“I’ve just about had it with my husband’s constant criticism of me! I have stuck if for the last 17 years because of the children, but I just can’t cope with any more of his constant carping on.
“He takes every opportunity to put me down in public and if I tell him I didn’t like it, he says he was only teasing. He thinks he’s being witty for the benefit of others and that I am being over-sensitive. Everything I do or try to achieve is ‘wrong’ or ‘bound to fail’ and if I stand up to him, he simply says, ‘the truth always hurts, doesn’t it!’ Well, it’s not true – I have achieved quite a bit in my life, but he always belittleS me and I’ve had enough.
“It’s got to the stage now where I try to ignore his remarks – but I’m sure this only serves to make him believe I am accepting his criticism. Please help, how do I get him to stop?”
“It sounds as though your husband has developed techniques for making you feel like a loser or the one to blame, whether you respond to his criticism or not. In this seemingly no-win situation, it’s no wonder you are angry and frustrated.
“He either doesn’t care about how you feel, or he doesn’t realise, so you need to make it very clear to him that enough is enough. If he doesn’t care enough about you, then you have a decision to make. Do you put up with this indifference or call a halt to it and move on?
“Divorce after 17 years sounds hard to deal with, but you could make a new, happier life for yourself if you chose to. If he doesn’t realise how much he is hurting you and you’re prepared to give him a chance, then make him understand that you won’t put up with this anymore. He sounds like a very insecure man if he needs to belittle your achievements – perhaps because he feels he hasn’t achieved very much himself. Putting you down may make him feel good, but most people will see through his strategy.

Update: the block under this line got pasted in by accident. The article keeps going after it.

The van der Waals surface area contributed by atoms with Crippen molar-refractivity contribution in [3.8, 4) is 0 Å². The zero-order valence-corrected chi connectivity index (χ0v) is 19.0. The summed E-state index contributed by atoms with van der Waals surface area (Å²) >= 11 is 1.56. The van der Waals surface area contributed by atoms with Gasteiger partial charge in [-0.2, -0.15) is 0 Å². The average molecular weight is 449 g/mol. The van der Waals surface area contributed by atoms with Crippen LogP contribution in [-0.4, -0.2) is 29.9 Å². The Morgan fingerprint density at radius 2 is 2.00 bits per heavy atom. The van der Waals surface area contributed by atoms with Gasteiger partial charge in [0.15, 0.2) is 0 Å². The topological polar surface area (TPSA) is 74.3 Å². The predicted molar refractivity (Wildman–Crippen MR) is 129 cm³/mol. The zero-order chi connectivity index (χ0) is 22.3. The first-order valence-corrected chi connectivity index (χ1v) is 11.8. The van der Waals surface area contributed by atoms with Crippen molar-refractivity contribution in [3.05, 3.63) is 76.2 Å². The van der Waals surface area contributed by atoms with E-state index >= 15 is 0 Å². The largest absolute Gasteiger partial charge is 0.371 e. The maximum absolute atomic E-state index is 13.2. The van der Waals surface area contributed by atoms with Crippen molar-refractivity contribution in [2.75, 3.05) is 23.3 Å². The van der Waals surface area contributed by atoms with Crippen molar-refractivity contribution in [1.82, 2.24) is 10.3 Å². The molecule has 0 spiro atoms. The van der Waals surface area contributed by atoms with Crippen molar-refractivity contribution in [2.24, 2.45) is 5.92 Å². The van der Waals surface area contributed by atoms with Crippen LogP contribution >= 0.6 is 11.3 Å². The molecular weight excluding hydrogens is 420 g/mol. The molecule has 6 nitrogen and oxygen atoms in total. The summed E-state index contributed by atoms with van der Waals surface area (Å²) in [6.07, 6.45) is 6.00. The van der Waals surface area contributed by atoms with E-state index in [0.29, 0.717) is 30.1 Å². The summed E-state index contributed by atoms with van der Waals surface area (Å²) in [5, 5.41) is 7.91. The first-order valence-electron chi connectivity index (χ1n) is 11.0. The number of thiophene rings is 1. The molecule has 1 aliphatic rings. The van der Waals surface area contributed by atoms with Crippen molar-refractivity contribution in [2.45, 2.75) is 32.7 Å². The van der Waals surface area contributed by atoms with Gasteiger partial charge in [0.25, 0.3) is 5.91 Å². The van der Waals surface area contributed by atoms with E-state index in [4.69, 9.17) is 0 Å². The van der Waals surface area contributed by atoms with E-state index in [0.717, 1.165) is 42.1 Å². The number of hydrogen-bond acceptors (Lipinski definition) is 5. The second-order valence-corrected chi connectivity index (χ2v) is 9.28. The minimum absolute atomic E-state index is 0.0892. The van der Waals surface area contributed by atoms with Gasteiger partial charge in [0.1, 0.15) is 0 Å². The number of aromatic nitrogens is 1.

“He needs to come with you to counselling – and he may well need counselling for his own insecurities in addition to counselling to help with your marriage. I don’t know if the two of you have a future together – but you’ve had 17 years together so it’s worth exploring your relationship to see if it can be mended.
“Contact Relate (relate.org.uk) to make arrangements to get help – either by phone or in person. A Relate counsellor could certainly help to deal with the rift in your marriage but if you feel your control slipping, please call the Samaritans (116 123) as they are always willing listeners.”
If you have a problem you need help with, email Fiona by writing to firstname.lastname@example.org for advice. All letters are treated in complete confidence and, to protect this privacy, Fiona is unable to pass on your messages to other readers. Fiona regrets that she cannot enter into personal correspondence.
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